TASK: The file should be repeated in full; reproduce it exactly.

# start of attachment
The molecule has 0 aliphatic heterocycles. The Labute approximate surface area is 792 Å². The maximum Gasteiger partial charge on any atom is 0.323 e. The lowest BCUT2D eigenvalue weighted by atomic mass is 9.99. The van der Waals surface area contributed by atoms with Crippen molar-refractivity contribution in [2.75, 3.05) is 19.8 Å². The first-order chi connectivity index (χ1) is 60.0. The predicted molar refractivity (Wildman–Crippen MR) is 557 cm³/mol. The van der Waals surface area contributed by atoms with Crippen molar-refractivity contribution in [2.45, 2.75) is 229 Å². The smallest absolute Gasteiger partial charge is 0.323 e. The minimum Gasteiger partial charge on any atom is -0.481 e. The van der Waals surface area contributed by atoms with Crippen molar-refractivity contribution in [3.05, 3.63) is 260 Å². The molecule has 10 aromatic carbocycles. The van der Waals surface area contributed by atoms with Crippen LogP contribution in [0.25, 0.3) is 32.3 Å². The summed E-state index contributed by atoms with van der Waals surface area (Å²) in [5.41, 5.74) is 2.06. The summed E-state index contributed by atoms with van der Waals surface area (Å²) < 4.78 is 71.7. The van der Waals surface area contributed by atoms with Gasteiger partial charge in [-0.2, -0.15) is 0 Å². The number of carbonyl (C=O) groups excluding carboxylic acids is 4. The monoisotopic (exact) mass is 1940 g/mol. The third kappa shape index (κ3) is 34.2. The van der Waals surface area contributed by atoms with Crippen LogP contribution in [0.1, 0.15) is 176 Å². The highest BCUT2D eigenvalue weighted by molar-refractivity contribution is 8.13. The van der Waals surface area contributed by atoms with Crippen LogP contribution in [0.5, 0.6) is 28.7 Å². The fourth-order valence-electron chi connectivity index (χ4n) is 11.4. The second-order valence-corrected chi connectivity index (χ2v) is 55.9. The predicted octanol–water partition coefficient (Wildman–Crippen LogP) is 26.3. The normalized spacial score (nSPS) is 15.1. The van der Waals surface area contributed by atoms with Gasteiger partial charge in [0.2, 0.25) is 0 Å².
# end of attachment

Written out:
The molecule has 0 aliphatic heterocycles. The Labute approximate surface area is 792 Å². The maximum Gasteiger partial charge on any atom is 0.323 e. The lowest BCUT2D eigenvalue weighted by atomic mass is 9.99. The van der Waals surface area contributed by atoms with Crippen molar-refractivity contribution in [2.75, 3.05) is 19.8 Å². The first-order chi connectivity index (χ1) is 60.0. The predicted molar refractivity (Wildman–Crippen MR) is 557 cm³/mol. The van der Waals surface area contributed by atoms with Crippen molar-refractivity contribution in [2.45, 2.75) is 229 Å². The smallest absolute Gasteiger partial charge is 0.323 e. The minimum Gasteiger partial charge on any atom is -0.481 e. The van der Waals surface area contributed by atoms with Crippen molar-refractivity contribution in [3.05, 3.63) is 260 Å². The molecule has 10 aromatic carbocycles. The van der Waals surface area contributed by atoms with Crippen LogP contribution in [0.25, 0.3) is 32.3 Å². The summed E-state index contributed by atoms with van der Waals surface area (Å²) in [5.41, 5.74) is 2.06. The summed E-state index contributed by atoms with van der Waals surface area (Å²) < 4.78 is 71.7. The van der Waals surface area contributed by atoms with Gasteiger partial charge in [-0.2, -0.15) is 0 Å². The number of carbonyl (C=O) groups excluding carboxylic acids is 4. The monoisotopic (exact) mass is 1940 g/mol. The third kappa shape index (κ3) is 34.2. The van der Waals surface area contributed by atoms with Crippen LogP contribution in [0.1, 0.15) is 176 Å². The highest BCUT2D eigenvalue weighted by molar-refractivity contribution is 8.13. The van der Waals surface area contributed by atoms with Crippen LogP contribution in [0.5, 0.6) is 28.7 Å². The fourth-order valence-electron chi connectivity index (χ4n) is 11.4. The second-order valence-corrected chi connectivity index (χ2v) is 55.9. The predicted octanol–water partition coefficient (Wildman–Crippen LogP) is 26.3. The normalized spacial score (nSPS) is 15.1. The van der Waals surface area contributed by atoms with Gasteiger partial charge in [0.2, 0.25) is 0 Å².